Trump handshake fake: Poland's president shuts down 'fake news'
Media outlets breathlessly claim Trump was snubbed before updating their stories
By TATIANA PROPHET
Another trip to Europe, another awkward handshake moment by President Donald Trump, screamed all the headlines on Thursday after he and the first lady landed in Warsaw.
"Watch Donald Trump handshake rejected by Polish first lady in hilariously awkward exchange," read the headline in Newsweek -- yes, Newsweek! It seems the solely online political magazine is trying to be hip with the kids these days.
New York magazine, Huffington Post and CNBC all had various versions of headlines and articles informing us all on this side of the Atlantic that Agata Kornhauser-Duda had snubbed Donald Trump. Some even said Trump was frowning after she went to shake Melania Trump's hand instead.
Vanity Fair intoned in 40-point type: "The First Lady of Poland Smoothly Avoided Shaking Donald Trump's Hand," adding: "With his awkward handshake history, can you blame her?"
What all of these outlets neglected to notice was that a few seconds later, the Polish first lady did shake Trump's hand, and both smiled at each other. Vanity Fair put a note in italics at the end of its story saying it had been updated to reflect the fact that Mrs.. Kornhauser-Duda had, in fact, shaken Trump's hand.
Several of the articles did update their stories, though not the accompanying video.
Time magazine's headline was correct: "Watch Poland's First Lady Pass By President Trump's First Attempt at a Handshake." However, it's unclear whether it was originally so. A review of the url is always a good indication of what the story's original headline was, if it was changed. It says "donald-trump-agata-kornhauser-duda-handshake." Hard to tell.
But the most surprising development of all was a tweet by the president of Poland himself, in which he set the record straight: "Contrary to some surprising reports my wife did shake hands with Mrs. and Mr. Trump @POTUS after a great visit. LET'S FIGHT FAKE NEWS."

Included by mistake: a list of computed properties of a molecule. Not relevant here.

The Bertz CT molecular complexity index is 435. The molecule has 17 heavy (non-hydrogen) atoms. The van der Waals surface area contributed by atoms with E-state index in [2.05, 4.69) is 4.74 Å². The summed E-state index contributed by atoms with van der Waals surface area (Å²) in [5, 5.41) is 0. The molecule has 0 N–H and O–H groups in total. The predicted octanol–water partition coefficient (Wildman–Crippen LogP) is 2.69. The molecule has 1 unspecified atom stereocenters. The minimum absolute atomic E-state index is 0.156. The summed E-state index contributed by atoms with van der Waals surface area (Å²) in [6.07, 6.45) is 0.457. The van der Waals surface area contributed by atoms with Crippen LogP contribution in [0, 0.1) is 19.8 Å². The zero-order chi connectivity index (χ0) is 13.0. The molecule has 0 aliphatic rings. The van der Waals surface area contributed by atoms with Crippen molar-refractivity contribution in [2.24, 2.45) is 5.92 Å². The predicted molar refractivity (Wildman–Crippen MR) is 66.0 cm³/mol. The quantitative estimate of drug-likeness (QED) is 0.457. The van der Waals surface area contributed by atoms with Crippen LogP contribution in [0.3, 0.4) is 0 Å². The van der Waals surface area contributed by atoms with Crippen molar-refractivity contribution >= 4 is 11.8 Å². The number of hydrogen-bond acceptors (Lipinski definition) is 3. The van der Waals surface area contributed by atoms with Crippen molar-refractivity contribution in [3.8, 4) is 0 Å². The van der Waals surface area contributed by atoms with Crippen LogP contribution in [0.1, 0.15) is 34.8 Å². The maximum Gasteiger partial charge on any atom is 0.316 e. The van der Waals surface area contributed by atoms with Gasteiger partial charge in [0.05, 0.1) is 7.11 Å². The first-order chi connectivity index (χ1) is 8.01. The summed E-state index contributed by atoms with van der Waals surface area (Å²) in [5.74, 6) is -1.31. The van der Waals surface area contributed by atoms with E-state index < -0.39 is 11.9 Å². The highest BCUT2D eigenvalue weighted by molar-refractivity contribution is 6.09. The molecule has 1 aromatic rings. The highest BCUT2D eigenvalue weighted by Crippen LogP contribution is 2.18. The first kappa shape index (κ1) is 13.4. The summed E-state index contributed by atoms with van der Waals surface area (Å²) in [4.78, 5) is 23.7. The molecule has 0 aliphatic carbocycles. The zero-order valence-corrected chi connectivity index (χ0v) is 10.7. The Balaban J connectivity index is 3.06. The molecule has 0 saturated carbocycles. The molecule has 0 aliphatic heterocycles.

I would guess that the tweet by the Polish president is what caused the outlets who did update their stories to do so. The whole incident begs the question, why write the story in the first place?
If I were an editor at a big news outlet, I too would probably have assigned the story. This is because due to social media, these things get circulated regardless of what the media does or not. Let's hope the media sets a course correction and starts doing a little more digging (or viewing of all of the video of an event) before posting a 40-point headline.
This reminds me of the time in 2009 when Michelle Obama was criticized on social media for "hugging" Queen Elizabeth II -- which is generally frowned upon. The only difference was, most of the media were quick to give context, saying the Queen had been remarking on their height difference, and had put her arm around the then First Lady's waist.
I can remember being upset about any fuss being made at all about the supposed faux pas made by our then-First Lady. Let’s face it: We Americans are no good at etiquette because we don’t really care about it. Except when we all become experts at it when we want to find something, anything, to make fun of President Trump about.
I'm not a fan of whataboutism, but seriously now, just imagine what the headlines would have read if Donald Trump had been in the situation described in this Guardian article: "Obama, Trudeau and Peña Nieto share awkward 3-way handshake." Because as we all know, Trump has a history of awkward handshakes Just see all these links! (I don't even remember any awkward Obama handshakes, let alone having any ink devoted to it.)
So, you may ask, why does any of this matter? It matters because the media is embarrassing itself. If they are so careless at getting these little details wrong, what could they be doing with the larger issues? We hope they are taking the trouble to give them context. Because that is something we could all use a lot more of.
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